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The Effect of Culture on Usability: Comparing the Perceptions and Performance of Taiwanese and North American MP3 Player Users

Steve Wallace and Hsiao-Cheng Yu

Journal of Usability Studies, Volume 4, Issue 3, May 2009, pp. 136-146

Article Contents


Taiwan is a major producer of consumer electronic products, most of which are sold overseas. However, to succeed in the international market Taiwanese companies must realize the importance of good design. Designing for usability is clearly one way to sharpen Taiwan's competitive edge. Mayhew and Mantei (1994) describe improvements in usability resulting in increased sales, decreased training costs, and less need for after-sales support. But is making a product usable in a local market the same as designing for usability in a global market? Can it be presumed that an electronic product that is usable in the Taiwanese market is equally usable in other major markets such as the North American market? To answer this question, this article attempts to analyze how the culture of users from North America and Taiwan affects the usability of a new touch-screen MP3 player produced by the Taiwanese company ErgoTech.

The definition of usability has evolved over the last two decades. Earlier definitions of usability have usually focused on performance-related criteria such as ease of use and effectiveness (Shackel, 1991), but more recently the concept of usability has been expanded to include a subjective aspect, user satisfaction. It is now an International Organization for Standardization (ISO) standard defined in terms of product effectiveness, efficiency, and user satisfaction (ISO, 1998). A literature survey by Hornbaek (2006) of 180 usability articles suggests that the ISO definition is commonly accepted, and that there is also a distinction made in the literature between perceptions of usability and actual usability. Based on this distinction we can therefore define usability as a construct comprising a user's perceptions of product effectiveness, efficiency, and user satisfaction, combined with the actual effectiveness and efficiency of the product. To measure and compare the usability of a product across two cultures, it is these factors that must be measured and compared.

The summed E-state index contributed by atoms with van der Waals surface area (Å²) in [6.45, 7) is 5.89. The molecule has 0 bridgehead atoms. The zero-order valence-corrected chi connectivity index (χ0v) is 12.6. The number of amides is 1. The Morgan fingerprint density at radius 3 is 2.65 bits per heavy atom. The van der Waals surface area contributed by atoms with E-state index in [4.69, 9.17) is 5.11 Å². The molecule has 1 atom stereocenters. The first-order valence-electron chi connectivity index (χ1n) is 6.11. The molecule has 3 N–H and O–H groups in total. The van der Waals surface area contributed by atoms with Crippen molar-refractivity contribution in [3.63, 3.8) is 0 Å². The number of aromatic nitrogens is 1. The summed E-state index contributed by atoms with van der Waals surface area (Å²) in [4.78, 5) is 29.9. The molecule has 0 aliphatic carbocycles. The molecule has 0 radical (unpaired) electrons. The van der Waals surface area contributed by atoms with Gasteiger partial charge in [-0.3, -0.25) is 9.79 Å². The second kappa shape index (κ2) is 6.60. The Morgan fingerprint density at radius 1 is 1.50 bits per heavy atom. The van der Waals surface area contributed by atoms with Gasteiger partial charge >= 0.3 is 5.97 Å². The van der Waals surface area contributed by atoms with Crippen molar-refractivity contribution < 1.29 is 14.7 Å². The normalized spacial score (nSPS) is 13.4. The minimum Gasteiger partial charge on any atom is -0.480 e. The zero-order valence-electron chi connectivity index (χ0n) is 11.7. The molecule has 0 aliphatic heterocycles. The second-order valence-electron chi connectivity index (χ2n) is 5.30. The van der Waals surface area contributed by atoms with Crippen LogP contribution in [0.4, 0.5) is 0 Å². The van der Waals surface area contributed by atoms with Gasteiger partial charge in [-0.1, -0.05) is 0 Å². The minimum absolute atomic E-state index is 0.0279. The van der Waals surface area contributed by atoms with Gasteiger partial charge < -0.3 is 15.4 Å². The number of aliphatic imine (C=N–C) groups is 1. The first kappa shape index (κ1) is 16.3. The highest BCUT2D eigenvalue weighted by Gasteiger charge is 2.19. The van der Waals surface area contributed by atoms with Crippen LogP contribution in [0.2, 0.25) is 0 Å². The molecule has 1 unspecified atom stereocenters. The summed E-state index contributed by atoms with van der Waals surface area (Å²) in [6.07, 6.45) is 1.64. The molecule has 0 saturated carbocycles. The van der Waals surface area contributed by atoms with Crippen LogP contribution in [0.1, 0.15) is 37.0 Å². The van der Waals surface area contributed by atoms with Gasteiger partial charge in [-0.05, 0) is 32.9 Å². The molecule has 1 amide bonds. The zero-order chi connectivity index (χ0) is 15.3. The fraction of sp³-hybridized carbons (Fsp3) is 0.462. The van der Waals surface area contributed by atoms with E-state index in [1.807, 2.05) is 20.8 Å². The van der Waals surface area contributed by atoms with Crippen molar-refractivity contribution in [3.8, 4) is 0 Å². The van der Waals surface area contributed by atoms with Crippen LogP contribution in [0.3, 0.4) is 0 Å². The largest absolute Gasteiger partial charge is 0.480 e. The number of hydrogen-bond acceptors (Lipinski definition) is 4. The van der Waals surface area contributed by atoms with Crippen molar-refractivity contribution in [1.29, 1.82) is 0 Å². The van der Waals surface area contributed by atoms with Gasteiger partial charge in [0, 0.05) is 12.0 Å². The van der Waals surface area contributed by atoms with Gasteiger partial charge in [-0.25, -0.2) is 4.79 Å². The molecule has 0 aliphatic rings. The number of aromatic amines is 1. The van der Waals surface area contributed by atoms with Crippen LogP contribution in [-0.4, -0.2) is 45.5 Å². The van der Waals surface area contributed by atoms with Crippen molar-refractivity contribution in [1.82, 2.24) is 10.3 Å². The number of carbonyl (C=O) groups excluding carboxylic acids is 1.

Research on Web site and software usability has helped describe much about the relationship between culture and usability, or "culturability" as it is described by Barber and Badre (1998). It has been shown that Web sites vary across cultures based on culturally-specific characteristics, or cultural markers (Singh, 2003) initially described by Hofstede (1984), and that users' preference for a Web site is affected by the cultural features of a Web site (Badre, 2000). Users from different cultural backgrounds are likely to use a Web site for different purposes (O'Keefe et al., 2000). In addition, the use of translation in a multilingual Web site (even when done expertly) affects user satisfaction (Nantel & Glaser, 2008), as does the use of culturally familiar or unfamiliar icons (Shen, Woolley, & Prior, 2006) in software applications. In a more comprehensive study of usability and culture Evers and Day (1997) found culture to be an important factor regarding the interrelationships of perceptions of efficiency, effectiveness, satisfaction, and user behavior when using a software application. In short, culture is likely to influence many elements affecting the usability of a product.

However, while many studies identify the effect culture has on many important aspects of usability, it cannot be certain that any single aspect of usability is correlated with the overall usability of a product (Frokjaer, Hertzum, & Hornbæk, 2000). It is important therefore, when studying the effect of culture on usability, to consider the usability of a product as a whole. In this study this is done by identifying the effect of culture on the elements Hornbaek (2006) found as commonly considered factors in usability: perceptions of efficiency, effectiveness and satisfaction, as well as performance-based measures of efficiency and effectiveness.

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